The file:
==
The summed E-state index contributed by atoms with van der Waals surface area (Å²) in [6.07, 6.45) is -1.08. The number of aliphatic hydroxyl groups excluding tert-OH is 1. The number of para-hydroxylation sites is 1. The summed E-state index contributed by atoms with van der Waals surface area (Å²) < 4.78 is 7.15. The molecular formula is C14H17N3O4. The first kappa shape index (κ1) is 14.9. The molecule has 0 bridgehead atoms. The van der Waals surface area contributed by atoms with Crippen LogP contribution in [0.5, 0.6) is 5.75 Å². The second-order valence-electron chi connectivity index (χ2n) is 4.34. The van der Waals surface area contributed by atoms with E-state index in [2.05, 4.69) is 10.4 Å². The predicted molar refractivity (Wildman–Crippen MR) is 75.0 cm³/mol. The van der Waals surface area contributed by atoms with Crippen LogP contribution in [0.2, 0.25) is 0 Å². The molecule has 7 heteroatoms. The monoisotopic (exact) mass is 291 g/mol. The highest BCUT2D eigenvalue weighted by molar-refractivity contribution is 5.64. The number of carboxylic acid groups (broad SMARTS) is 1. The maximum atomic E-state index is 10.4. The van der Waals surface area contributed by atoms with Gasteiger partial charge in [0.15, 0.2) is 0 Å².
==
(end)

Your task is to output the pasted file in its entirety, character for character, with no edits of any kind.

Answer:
The summed E-state index contributed by atoms with van der Waals surface area (Å²) in [6.07, 6.45) is -1.08. The number of aliphatic hydroxyl groups excluding tert-OH is 1. The number of para-hydroxylation sites is 1. The summed E-state index contributed by atoms with van der Waals surface area (Å²) < 4.78 is 7.15. The molecular formula is C14H17N3O4. The first kappa shape index (κ1) is 14.9. The molecule has 0 bridgehead atoms. The van der Waals surface area contributed by atoms with Crippen LogP contribution in [0.5, 0.6) is 5.75 Å². The second-order valence-electron chi connectivity index (χ2n) is 4.34. The van der Waals surface area contributed by atoms with E-state index in [2.05, 4.69) is 10.4 Å². The predicted molar refractivity (Wildman–Crippen MR) is 75.0 cm³/mol. The van der Waals surface area contributed by atoms with Crippen LogP contribution in [0.2, 0.25) is 0 Å². The molecule has 7 heteroatoms. The monoisotopic (exact) mass is 291 g/mol. The highest BCUT2D eigenvalue weighted by molar-refractivity contribution is 5.64. The number of carboxylic acid groups (broad SMARTS) is 1. The maximum atomic E-state index is 10.4. The van der Waals surface area contributed by atoms with Gasteiger partial charge in [0.15, 0.2) is 0 Å².